A years-in-the-making new film from director Terrence Malick is always cause for excitement, and this one sounds, almost literally, like a Malick dream. It’s rooted in the 1950s (but also has celestial scenes that seem to be like something out of 2001: A Space Odyssey) and stars Brad Pitt as a straitlaced father tangling with his sensitive son, who grows into a tormented soul played by Sean Penn. I still think Malick’s early films (Badlands, Days of Heaven) are his best, and this one looks as if it might share their up-close-and-personal flavor. (May 27)

In Ohio in 1979, a group of kids shooting a Super 8 movie inadvertently witness the disaster of a derailed freight train. What caused the accident? Super 8 appears to crossbreed The Blair Witch Project and Blow-Up, which by itself sounds fascinating. But the real reason I’m so pumped for it is that after the vibrant pop storytelling of 2009’s Star Trek, I’ll follow director J.J. Abrams anywhere, especially when his producer is Steven Spielberg. (June 10)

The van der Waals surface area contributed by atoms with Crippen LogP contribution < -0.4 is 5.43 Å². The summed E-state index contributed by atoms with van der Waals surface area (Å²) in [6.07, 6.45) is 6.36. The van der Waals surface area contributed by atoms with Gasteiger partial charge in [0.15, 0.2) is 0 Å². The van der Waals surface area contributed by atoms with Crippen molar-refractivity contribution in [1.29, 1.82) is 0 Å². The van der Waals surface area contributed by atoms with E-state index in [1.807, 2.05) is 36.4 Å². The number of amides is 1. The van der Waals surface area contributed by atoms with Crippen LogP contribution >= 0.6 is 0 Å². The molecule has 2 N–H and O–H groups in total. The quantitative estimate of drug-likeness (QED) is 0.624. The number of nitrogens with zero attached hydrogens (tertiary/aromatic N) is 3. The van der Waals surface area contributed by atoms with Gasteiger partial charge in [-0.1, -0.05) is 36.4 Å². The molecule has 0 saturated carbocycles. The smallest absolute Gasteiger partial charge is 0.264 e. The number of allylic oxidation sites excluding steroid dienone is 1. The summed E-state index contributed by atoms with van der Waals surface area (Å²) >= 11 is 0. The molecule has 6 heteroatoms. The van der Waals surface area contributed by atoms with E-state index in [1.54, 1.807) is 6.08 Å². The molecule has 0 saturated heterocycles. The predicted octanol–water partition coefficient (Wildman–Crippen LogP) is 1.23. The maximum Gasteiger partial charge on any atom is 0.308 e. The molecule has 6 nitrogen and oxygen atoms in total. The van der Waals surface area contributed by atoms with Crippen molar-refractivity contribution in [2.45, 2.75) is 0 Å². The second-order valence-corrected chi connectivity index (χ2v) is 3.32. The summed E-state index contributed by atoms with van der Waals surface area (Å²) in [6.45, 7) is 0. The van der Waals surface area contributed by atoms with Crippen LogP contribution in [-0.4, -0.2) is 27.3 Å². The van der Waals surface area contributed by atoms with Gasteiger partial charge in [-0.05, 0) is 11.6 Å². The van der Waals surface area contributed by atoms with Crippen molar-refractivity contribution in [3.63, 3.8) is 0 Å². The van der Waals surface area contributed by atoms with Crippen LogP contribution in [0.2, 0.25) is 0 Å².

? CARS 2
At times, I’ve thought of forming a support group for those of us who love Cars, Pixar’s candy-colored roadster fairy tale. It was a financial success, yet among Pixar cognoscenti, the film has never gotten a lot of respect (it’s become trendy to say that Cars is the worst Pixar movie ever). But I’ve long reveled in the friendly magic of its goggle-eyed speed-demon stock cars and its touching tale of a stranded auto who brings a dusty desert town to life. I’m just as primed for Cars 2, in which Owen Wilson’s Lightning McQueen journeys to Tokyo, as many folks would be for a sequel to WALL?E or Up. (June 24)